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Influence of Fertilizers on Nematodes

By Jonathan Budzinski ; Updated September 21, 2017
Nematodes are found  near the roots, where they can either feed off attacking insects or the roots themselves, depending on the species of the nematode.
roots image by Brett Bouwer from Fotolia.com

A number of microorganisms live in the soil of your garden. Some of these aid in the growth and development of plants while others feed off the roots and organs of the plant and can cause serious harm. Nematodes can be both beneficial and hazardous and are easily affected by certain fertilizers.


Nematodes are slender, translucent roundworms that are extremely small. They can grow up to 1/50 of an inch and can feed off troublesome garden insects such as ants and termites. It is possible for them to also damage plants by feeding off the roots or plant organs. These insects are difficult to identify without a microscope.


Fertilizers feed plants by giving them the essential nutrients they require for survival. Nitrogen, potassium, phosphorus as well as a number of micronutrients promote growth and all the basic biological processes plants must continue to survive. Fertilizers can be either granular or liquid and either organic or inorganic.


Although nematodes don't often feed directly off the fertilizer, other materials are mixed in that are breeding grounds for such microorganisms. Manure and similar composts are the perfect areas for microorganisms and bacteria to reproduce. Since these are organic, they also contain few toxic chemicals.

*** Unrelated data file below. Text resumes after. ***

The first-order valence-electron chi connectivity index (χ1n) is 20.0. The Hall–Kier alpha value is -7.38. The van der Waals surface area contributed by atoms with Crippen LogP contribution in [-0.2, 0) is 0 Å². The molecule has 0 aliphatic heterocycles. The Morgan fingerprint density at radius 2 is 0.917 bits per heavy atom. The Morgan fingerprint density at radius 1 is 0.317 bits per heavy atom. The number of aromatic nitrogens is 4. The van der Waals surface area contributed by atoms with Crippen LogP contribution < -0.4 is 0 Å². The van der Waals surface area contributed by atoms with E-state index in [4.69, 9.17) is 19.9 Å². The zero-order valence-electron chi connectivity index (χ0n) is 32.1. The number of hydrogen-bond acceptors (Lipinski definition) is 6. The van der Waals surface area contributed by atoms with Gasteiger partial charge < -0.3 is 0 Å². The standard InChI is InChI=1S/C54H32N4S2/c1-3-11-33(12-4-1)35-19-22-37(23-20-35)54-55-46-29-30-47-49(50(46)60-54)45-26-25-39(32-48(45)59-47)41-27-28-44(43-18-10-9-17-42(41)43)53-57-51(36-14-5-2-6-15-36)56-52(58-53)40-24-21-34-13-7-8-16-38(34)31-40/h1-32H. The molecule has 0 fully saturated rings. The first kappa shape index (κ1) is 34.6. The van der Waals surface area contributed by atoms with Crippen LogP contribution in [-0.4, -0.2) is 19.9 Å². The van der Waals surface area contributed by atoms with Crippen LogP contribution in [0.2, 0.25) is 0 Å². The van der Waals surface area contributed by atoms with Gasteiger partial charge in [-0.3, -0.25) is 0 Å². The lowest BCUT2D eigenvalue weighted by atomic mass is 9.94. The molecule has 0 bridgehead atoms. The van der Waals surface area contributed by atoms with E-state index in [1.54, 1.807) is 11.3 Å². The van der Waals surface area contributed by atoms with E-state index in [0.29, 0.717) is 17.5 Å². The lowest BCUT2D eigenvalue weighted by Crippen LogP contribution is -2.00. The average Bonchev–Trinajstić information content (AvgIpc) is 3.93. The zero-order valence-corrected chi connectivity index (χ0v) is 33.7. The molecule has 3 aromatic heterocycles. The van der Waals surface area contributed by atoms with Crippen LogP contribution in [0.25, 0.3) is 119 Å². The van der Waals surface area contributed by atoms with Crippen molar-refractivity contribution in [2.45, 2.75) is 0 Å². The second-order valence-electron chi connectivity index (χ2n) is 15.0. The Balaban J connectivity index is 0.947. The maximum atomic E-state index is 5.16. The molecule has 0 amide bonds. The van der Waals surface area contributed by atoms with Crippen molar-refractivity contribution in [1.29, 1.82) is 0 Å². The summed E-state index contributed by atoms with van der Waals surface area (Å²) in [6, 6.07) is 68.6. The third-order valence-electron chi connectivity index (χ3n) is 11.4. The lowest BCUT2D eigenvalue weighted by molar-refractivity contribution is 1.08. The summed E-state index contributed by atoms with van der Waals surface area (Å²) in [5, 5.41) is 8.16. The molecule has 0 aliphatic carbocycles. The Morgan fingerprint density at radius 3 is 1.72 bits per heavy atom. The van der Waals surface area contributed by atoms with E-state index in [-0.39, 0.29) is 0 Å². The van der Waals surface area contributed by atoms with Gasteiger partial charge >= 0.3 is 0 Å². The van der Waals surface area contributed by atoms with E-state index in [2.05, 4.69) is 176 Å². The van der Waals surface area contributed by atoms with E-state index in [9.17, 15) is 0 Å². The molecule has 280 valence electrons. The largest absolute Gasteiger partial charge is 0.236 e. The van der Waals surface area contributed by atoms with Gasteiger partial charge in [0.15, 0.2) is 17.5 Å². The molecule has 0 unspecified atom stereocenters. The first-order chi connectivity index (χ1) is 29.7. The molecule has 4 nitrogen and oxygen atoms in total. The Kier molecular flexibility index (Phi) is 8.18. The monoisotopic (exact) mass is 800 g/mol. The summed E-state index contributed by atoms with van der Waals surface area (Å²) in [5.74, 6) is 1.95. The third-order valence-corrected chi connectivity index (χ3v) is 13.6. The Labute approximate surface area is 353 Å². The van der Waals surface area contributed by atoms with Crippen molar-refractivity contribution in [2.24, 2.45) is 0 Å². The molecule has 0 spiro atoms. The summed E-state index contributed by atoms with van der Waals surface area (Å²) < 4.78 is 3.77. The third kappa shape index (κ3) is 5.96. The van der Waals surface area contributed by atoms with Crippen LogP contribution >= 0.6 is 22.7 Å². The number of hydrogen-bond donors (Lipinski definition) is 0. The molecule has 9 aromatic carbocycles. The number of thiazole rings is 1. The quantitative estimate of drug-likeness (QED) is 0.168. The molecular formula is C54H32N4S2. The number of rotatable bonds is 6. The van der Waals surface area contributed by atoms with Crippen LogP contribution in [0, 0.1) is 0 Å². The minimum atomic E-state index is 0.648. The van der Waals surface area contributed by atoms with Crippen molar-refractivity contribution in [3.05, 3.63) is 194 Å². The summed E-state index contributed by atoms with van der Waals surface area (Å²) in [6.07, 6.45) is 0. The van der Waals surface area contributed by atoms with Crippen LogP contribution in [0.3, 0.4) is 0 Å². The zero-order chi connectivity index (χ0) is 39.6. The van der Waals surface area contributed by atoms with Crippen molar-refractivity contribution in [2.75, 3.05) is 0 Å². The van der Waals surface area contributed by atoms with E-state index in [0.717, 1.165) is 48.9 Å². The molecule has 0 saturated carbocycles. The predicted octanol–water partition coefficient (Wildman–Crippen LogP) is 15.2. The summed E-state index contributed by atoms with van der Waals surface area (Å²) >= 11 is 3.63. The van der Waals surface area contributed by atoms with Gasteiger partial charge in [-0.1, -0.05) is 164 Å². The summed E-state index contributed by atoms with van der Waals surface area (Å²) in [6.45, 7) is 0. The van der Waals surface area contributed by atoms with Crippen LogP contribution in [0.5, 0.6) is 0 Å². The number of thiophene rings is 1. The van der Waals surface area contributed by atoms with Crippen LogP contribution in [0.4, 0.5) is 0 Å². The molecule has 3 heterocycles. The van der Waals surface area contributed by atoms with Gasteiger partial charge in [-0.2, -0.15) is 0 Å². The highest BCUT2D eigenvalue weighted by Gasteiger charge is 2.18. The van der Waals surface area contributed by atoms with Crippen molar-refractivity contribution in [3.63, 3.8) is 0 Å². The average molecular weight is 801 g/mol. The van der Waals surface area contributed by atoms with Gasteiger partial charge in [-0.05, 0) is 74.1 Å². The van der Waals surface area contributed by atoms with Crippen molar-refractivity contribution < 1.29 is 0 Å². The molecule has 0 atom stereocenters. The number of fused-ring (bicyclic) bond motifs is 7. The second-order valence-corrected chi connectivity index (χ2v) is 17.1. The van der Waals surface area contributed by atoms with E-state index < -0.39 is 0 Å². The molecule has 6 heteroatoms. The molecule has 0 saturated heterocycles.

Nematodes are endangered by the chemicals added in the manufacture of fertilizer. These chemicals are hazardous and will quickly kill off any number of microorganisms when they come in contact. Whether the fertilizer is organic plays a large role in its environmental safety and whether nematodes can safely reproduce.


Although nematodes are microscopic organisms, their effects can be seen by the human eye. If you see damage to the leaf surfaces or root structures of the plant and have ruled out fungal threats or starvation of necessary nutrients, such as sunlight or fertilizer, take precautions. There are selective pesticides available that can help keep nematode numbers at bay. Since nematodes feed off other dangerous insect threats this should be considered a last resort for gardeners.


About the Author


Jonathan Budzinski started his writing career in 2007. His work appears on websites such as WordGigs. Budzinski specializes in nonprofit topics as he spent two years working with Basic Rights Oregon and WomanSpace. He has received recognition as a Shining Star Talent Scholar in English while studying English at the University of Oregon.